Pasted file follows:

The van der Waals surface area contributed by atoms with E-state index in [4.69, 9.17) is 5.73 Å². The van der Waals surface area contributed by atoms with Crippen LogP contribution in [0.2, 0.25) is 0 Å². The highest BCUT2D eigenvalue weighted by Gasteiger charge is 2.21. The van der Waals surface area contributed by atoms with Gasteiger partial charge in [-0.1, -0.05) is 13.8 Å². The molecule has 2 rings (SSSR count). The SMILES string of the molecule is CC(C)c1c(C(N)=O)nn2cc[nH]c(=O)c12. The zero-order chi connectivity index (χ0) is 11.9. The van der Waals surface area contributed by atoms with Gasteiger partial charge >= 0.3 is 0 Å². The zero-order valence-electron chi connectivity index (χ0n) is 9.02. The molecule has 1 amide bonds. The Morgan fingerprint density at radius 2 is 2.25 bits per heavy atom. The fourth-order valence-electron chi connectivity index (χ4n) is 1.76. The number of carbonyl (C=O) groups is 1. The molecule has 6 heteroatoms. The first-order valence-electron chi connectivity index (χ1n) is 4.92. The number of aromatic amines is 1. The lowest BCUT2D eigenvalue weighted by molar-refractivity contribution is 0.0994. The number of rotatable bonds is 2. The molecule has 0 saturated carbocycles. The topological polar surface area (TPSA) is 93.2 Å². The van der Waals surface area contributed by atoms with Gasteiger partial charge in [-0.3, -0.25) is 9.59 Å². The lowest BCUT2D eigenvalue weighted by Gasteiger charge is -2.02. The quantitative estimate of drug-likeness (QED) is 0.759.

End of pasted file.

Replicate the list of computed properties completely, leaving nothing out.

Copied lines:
The van der Waals surface area contributed by atoms with E-state index in [4.69, 9.17) is 5.73 Å². The van der Waals surface area contributed by atoms with Crippen LogP contribution in [0.2, 0.25) is 0 Å². The highest BCUT2D eigenvalue weighted by Gasteiger charge is 2.21. The van der Waals surface area contributed by atoms with Gasteiger partial charge in [-0.1, -0.05) is 13.8 Å². The molecule has 2 rings (SSSR count). The SMILES string of the molecule is CC(C)c1c(C(N)=O)nn2cc[nH]c(=O)c12. The zero-order chi connectivity index (χ0) is 11.9. The van der Waals surface area contributed by atoms with Gasteiger partial charge >= 0.3 is 0 Å². The zero-order valence-electron chi connectivity index (χ0n) is 9.02. The molecule has 1 amide bonds. The Morgan fingerprint density at radius 2 is 2.25 bits per heavy atom. The fourth-order valence-electron chi connectivity index (χ4n) is 1.76. The number of carbonyl (C=O) groups is 1. The molecule has 6 heteroatoms. The first-order valence-electron chi connectivity index (χ1n) is 4.92. The number of aromatic amines is 1. The lowest BCUT2D eigenvalue weighted by molar-refractivity contribution is 0.0994. The number of rotatable bonds is 2. The molecule has 0 saturated carbocycles. The topological polar surface area (TPSA) is 93.2 Å². The van der Waals surface area contributed by atoms with Gasteiger partial charge in [-0.3, -0.25) is 9.59 Å². The lowest BCUT2D eigenvalue weighted by Gasteiger charge is -2.02. The quantitative estimate of drug-likeness (QED) is 0.759.